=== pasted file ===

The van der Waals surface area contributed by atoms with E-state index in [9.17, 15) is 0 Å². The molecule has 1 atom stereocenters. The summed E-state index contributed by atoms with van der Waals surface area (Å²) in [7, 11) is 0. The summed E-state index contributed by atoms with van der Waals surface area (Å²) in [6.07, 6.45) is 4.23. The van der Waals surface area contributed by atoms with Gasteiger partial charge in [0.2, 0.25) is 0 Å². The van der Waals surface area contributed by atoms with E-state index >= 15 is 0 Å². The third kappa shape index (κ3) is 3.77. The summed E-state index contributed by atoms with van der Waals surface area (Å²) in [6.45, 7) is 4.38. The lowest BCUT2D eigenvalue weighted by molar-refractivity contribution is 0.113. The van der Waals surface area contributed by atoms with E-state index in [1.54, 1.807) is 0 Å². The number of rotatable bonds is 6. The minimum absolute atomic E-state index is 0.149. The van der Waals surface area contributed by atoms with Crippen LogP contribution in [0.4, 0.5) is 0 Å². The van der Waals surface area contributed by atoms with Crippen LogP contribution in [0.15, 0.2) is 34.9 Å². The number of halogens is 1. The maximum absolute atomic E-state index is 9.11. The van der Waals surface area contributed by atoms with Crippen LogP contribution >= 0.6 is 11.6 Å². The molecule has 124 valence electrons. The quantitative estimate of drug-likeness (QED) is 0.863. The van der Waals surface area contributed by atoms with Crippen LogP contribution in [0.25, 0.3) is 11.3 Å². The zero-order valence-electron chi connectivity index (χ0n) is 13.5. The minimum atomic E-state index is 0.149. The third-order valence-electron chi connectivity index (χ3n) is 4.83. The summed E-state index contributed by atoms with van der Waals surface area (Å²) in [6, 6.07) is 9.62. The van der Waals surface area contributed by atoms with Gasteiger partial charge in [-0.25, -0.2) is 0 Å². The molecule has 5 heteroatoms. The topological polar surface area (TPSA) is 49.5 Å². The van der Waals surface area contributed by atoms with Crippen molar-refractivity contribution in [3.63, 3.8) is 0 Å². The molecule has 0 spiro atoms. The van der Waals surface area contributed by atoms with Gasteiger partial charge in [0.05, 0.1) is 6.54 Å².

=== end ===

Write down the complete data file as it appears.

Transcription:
The van der Waals surface area contributed by atoms with E-state index in [9.17, 15) is 0 Å². The molecule has 1 atom stereocenters. The summed E-state index contributed by atoms with van der Waals surface area (Å²) in [7, 11) is 0. The summed E-state index contributed by atoms with van der Waals surface area (Å²) in [6.07, 6.45) is 4.23. The van der Waals surface area contributed by atoms with Gasteiger partial charge in [0.2, 0.25) is 0 Å². The van der Waals surface area contributed by atoms with E-state index >= 15 is 0 Å². The third kappa shape index (κ3) is 3.77. The summed E-state index contributed by atoms with van der Waals surface area (Å²) in [6.45, 7) is 4.38. The lowest BCUT2D eigenvalue weighted by molar-refractivity contribution is 0.113. The van der Waals surface area contributed by atoms with E-state index in [1.54, 1.807) is 0 Å². The number of rotatable bonds is 6. The minimum absolute atomic E-state index is 0.149. The van der Waals surface area contributed by atoms with Crippen LogP contribution in [0.4, 0.5) is 0 Å². The van der Waals surface area contributed by atoms with Crippen LogP contribution in [0.15, 0.2) is 34.9 Å². The number of halogens is 1. The maximum absolute atomic E-state index is 9.11. The van der Waals surface area contributed by atoms with Crippen LogP contribution >= 0.6 is 11.6 Å². The molecule has 124 valence electrons. The quantitative estimate of drug-likeness (QED) is 0.863. The van der Waals surface area contributed by atoms with Crippen LogP contribution in [0.25, 0.3) is 11.3 Å². The zero-order valence-electron chi connectivity index (χ0n) is 13.5. The minimum atomic E-state index is 0.149. The third-order valence-electron chi connectivity index (χ3n) is 4.83. The summed E-state index contributed by atoms with van der Waals surface area (Å²) in [6, 6.07) is 9.62. The van der Waals surface area contributed by atoms with Gasteiger partial charge in [-0.25, -0.2) is 0 Å². The molecule has 5 heteroatoms. The topological polar surface area (TPSA) is 49.5 Å². The van der Waals surface area contributed by atoms with Crippen molar-refractivity contribution in [3.63, 3.8) is 0 Å². The molecule has 0 spiro atoms. The van der Waals surface area contributed by atoms with Gasteiger partial charge in [0.05, 0.1) is 6.54 Å².